MP3 Ken Dixon - Phanta Morgana
A progressive Pop/Rock tour through time and space in the best tradition of Pink Floyd, Fountains of Wayne and Super Furry Animals
13 MP3 Songs
ROCK: Progressive Rock, POP: Beatles-pop
"Indy pop pro Ken Dixon returned for his latest CD in 2005. The thirteen track Phanta Morgana is infused with the great pop spirit of the early ''70s and the entire CD spotlights top musicianship of Dixon and his musical cohort, guitarist Craig Bartock, who worked so well with Heart on their 2004 CD... As far as pop goes, there''s a goldmine of catchy, memorable melodies and arrangements here including the title track and the sequel, "Phanta Morgana Revisited" as well as the pop classic "Fish Out Of Water" and the socially satirical "We''re All Doomed." The guitar work and the studio sound of Phanta Morgana is a testament to the musical expertise of both Dixon and Bartock."
-20th Century Guitar Magazine-
Starting out in San Diego, I was in front of the mirror playing Elvis''s Teddy Bear on the broom (a sort of dusty air-guitar) in the 50''s. I picked up my first real guitar at 11 or 12 (I wanted to fully master the broom first). I learned to play Wipe Out, Sleep Walk, Hound Dog and several other two-word titled songs well enough to form a group with some of my friends similarly infected with the lust to play. Three chords and we were on our way. We started booking house parties, school dances and large outdoor functions which, I shudder to say, were usually called Love-Ins, or Be-Ins, or Freak-Ins... If you''ve never heard of Alan Ginsberg, The Fugs, or owned an original copy of Frank Zappa with The Mothers of Invention''s "Freak Out!", then these references might be lost on you. After my first recording studio experience at about 14, I was locked-in for life. I usually played seven nights a week between two or three venues. The number in the bands ranged from one (guess who?) to seven or more. The venues varied from Southern California coffee houses, bars and dance clubs, through the L.A. Showcase Club sub-culture, to what may have actually been (now that I think about it) a bordello or three in Oklahoma and Texas. On warm summer afternoons I could often be found with Chris Drake playing acoustics for tips in front of the Botanical Gardens in San Diego''s Balboa Park. Since we wanted the best spot (the footbridge over the reflecting pools), we had to arrive early and get our permit before the guy with the accordian and the spider monkey showed up. Chris showed me how to play what''s in my heart better than anybody else in my life. Sometimes I''ll be in the middle of a song and hear his style coming through in my playing, and that means so much to me. Thanks Chris! There''s something about the music; between musicians, and between those who play and those who listen, that forges bonds lasting a lifetime. Proving my point, Craig Bartock and Lonnie Napier, two of the outstanding musicians you''ll hear on the new album, Phanta Morgana, have been my friends (consistently) and band mates (off and on) for 35+(+) years. (Look them up! I already know who they are, and so should you!)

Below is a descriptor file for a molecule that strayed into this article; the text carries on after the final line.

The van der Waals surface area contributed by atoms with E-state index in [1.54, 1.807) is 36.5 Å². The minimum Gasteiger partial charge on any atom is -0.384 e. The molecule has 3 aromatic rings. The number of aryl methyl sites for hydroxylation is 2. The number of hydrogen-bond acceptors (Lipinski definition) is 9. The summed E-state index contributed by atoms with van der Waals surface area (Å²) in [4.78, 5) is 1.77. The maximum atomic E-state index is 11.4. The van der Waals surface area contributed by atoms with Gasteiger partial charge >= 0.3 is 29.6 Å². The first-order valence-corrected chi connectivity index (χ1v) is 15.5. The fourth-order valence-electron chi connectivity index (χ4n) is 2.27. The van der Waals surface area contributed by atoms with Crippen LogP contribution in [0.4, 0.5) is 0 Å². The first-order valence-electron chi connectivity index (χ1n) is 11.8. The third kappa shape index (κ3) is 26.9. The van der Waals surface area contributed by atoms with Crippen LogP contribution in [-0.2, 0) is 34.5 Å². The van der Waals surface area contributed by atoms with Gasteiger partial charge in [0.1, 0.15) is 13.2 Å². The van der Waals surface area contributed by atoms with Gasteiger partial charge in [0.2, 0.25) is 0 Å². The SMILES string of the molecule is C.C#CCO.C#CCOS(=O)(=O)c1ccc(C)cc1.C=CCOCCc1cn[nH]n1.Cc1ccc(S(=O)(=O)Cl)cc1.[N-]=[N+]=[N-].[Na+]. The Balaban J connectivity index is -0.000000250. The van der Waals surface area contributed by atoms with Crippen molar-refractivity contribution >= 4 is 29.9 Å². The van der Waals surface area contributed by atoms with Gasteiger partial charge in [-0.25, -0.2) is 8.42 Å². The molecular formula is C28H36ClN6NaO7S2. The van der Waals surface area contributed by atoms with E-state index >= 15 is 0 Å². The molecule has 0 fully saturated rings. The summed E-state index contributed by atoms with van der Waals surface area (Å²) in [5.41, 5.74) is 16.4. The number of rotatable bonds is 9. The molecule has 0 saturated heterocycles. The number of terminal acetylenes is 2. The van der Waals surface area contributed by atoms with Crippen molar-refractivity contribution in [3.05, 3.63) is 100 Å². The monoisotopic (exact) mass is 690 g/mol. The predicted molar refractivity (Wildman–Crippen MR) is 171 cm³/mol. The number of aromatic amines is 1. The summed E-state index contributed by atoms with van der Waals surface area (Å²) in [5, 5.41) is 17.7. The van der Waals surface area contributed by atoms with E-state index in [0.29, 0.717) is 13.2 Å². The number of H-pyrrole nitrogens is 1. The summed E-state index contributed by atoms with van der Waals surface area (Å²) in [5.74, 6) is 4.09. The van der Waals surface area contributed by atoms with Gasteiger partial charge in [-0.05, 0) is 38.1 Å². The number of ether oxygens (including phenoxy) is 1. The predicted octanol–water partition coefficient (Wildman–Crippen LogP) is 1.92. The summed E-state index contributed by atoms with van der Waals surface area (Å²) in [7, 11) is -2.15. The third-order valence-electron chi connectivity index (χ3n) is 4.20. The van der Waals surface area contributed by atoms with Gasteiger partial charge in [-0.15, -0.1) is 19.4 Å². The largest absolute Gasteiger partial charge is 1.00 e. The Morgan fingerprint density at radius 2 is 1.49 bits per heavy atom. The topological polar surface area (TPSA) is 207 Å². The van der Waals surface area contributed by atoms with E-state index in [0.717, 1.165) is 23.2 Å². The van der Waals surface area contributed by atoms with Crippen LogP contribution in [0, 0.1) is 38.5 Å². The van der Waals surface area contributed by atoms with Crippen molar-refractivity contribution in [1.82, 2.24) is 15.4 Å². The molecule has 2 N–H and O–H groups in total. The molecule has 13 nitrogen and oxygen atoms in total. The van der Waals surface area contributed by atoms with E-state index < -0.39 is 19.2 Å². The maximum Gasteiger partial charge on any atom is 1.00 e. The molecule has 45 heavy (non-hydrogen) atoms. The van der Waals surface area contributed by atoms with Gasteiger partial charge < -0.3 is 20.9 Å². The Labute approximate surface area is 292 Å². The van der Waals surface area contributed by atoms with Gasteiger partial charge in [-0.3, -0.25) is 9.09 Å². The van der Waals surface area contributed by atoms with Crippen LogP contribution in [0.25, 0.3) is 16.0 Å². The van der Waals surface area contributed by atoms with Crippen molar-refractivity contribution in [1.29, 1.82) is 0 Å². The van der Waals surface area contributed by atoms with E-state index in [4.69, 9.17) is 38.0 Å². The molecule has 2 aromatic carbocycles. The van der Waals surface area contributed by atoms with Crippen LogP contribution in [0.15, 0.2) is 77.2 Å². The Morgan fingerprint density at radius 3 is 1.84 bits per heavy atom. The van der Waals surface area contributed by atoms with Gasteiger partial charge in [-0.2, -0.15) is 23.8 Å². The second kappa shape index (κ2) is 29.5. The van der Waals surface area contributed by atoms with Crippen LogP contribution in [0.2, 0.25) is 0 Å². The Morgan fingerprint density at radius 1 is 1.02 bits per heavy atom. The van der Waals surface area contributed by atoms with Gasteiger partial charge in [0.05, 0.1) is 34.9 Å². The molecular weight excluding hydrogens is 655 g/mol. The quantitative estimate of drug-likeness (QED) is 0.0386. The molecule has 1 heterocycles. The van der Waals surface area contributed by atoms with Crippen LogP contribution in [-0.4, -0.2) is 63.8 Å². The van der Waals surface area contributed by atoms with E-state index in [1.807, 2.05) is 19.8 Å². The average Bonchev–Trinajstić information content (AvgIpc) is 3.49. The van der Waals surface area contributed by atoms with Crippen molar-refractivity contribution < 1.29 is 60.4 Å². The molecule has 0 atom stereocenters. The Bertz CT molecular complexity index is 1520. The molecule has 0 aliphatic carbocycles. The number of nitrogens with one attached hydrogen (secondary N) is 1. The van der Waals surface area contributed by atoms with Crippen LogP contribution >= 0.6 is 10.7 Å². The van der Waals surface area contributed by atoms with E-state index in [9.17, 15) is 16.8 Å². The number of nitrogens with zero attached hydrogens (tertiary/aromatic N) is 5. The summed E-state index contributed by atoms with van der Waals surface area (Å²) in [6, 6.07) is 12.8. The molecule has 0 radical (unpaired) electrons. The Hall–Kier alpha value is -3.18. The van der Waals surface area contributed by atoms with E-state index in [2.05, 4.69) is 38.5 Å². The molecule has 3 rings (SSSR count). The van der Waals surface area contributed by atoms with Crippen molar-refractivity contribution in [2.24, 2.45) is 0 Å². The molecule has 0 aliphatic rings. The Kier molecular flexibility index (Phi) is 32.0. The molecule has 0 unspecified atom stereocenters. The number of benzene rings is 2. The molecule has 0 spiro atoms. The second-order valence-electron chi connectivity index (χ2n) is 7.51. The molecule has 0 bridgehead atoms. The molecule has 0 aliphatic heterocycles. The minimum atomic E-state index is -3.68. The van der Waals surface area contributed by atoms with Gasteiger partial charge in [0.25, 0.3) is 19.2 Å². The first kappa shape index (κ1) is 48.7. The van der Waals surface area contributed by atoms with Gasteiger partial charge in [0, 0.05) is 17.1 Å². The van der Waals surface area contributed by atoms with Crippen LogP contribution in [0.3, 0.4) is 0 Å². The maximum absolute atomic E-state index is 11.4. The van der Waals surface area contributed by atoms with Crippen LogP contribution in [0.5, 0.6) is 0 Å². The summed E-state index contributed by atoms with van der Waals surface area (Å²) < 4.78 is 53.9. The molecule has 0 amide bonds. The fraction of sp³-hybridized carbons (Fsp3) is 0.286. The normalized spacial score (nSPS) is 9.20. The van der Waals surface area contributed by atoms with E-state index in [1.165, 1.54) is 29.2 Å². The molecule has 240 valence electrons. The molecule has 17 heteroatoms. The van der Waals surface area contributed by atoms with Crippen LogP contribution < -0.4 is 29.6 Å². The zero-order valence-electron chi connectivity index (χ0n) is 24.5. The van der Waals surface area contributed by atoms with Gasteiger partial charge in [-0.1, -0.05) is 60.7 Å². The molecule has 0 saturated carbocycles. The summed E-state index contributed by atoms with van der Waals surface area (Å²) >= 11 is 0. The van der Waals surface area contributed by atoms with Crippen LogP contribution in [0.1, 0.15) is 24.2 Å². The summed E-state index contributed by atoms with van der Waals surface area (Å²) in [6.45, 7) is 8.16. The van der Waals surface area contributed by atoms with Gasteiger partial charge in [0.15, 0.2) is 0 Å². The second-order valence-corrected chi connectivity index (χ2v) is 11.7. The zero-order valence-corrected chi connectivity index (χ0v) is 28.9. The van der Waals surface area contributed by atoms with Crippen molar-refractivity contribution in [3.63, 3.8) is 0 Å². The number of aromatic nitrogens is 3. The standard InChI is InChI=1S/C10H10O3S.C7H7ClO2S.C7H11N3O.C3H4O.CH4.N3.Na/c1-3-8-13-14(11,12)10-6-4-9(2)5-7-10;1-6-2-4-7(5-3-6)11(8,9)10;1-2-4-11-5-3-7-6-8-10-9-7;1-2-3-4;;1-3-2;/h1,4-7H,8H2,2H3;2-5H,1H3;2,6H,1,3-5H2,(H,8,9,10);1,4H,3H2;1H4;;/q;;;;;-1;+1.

Steve Laskow in Recording Magazine once said of my music, "Oh I get it. It''s art! And this isn''t bad". People say they hear a lot of different influences in this music. Gee, I hope so! Or all that dough buying other people''s records was a waste. You''ll hear a little Pink Floyd, some Beatles, a dash of Stones, a splash of 10 c.c., something that smacks of Bluegrass, and even African tribal rhythms. My current heroes are Super Furry Animals, Fountains of Wayne and The Flaming Lips (something about the letter"F"?), and they''re already starting to flavor the mix. But more importantly, you''ll hear the blend of all the musicians, influences and experiences that did lead up to this album.
Which brings me to the question of whether or not this is a "Christian" album. H-m-m-m-m..., a very scary question for some people, it seems. If that means a Praise album then the answer is a resounding, "No Way!" This music (on the way to becoming the sound track for an animated film and a staged production) is so far from preaching-to-the-choir that I''ve actually gotten some flack from some of my Christian friends who dropped the hammer on me before making sure I was a legitimate heretic (That''s OK, I forgive you). I can actually understand how some of the topics and lyrics might throw them. But deep down, if the question is really whether I am a Christian musician with a Christian message, then the answer is "Yes", even if it''s not always instantly apparent. My objective is not to thump anybody over the head with a Gideon''s Bible. What you''ll find in Phanta Morgana, if you listen closely, is a road map that leads to a very desirable destination in the big scheme of things. If you''re a Christian, share it with (notice I didn''t say, "Burn a copy for...") a friend who isn''t. If you''re not, give it a listen (and a read--lots of clues in the 12 page insert) before you make up your mind. Feel free to E-mail me with your comments at the address on our website. The worst you can end up with is a really cool new CD (he said modestly). The best?...well, you check it out.